Comparison of Evil Governments
The government in The Hunger Games is fits an obvious mold of evil. It abuses the majority of its population in an obtuse way to raise up the upper class. It forces violence on innocent people and beats them into submission. There is no denial that such acts are morally despicable. But the government in The Giver is, in many ways, far more insidious and twisted. It has twisted society to the point where people don’t even realize what’s going on. Those in Panem feel a desire to resist. Those in the Community are broken. The Community functions without pain, without hunger, and without adversity. H.L. Mencken said that “Adversity introduces a man to himself.” This quote defines how important hardship in life is. It shapes character, breeds innovation, and incites progress. The Community stifles these things, likely in the name of peace and prosperity. Ultimately, this is far more insidious than the openly oppressive nation of Panem, whether intentional or not. But this disconnect goes deeper than mere complacency.
The Community ‘releases’ individuals that cannot benefit it. Those who are elderly, infantile, or incompetent are ‘released’. Unbeknownst to those of the Community, these people are killed. In many cases the Community celebrates these ‘releasings’, thinking them to be positive acts with those involved going on to something good. The people of Panem are not lied to as such. They know what the circumstances of the Hunger Games are, and they face them with a full understanding. This isn’t the only example of the Community’s subversive corruption however. Perhaps the most twisted evil of the Community is the lack of free thought and feeling. The people in the districts of Panem may not be allowed to do many things, but their thoughts are not regulated. Their feelings are not controlled. The people in the Community have had their most basic of humanity stolen from them. They are not even aware of their situation. This is the single worst example of evil, a power that has completely broken the people and made them unaware of anything else. It is the total finalization of oppression, with even the government losing sight of what it has done.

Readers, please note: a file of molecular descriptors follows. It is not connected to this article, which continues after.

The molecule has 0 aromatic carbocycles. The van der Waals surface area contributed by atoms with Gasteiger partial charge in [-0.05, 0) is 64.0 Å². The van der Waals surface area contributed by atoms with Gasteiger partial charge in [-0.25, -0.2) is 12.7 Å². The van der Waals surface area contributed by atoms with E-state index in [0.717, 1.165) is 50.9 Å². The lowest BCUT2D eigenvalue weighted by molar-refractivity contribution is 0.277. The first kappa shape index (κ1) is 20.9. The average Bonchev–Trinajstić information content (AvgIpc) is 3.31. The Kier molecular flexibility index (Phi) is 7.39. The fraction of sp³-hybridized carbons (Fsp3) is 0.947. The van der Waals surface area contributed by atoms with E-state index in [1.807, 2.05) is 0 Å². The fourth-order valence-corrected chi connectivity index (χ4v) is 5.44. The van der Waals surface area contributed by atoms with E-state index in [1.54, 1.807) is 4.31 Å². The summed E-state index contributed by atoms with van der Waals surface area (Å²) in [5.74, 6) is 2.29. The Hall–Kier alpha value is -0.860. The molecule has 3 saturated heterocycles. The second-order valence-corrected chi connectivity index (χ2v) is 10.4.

In conclusion, the government in charge of the Community is far more twisted and evil than the government of Panem. Panem’s government is openly oppressive, staging Hunger Games to frighten and control its populace. The government of the Community is far more subversive. It has taken away basic free thought from its people, molding them into the perfectly oppressed society. There is no free thought. People are killed in secret in the Community, whereas in Panem those who perish are being killed as an example. Finally, the Community denies its society hardship, breaking the cycle of human progress. Panem, for all its faults, still unintentionally allows human innovation. As such, the Community from The Giver is far more evil than the government of Panem from The Hunger Games.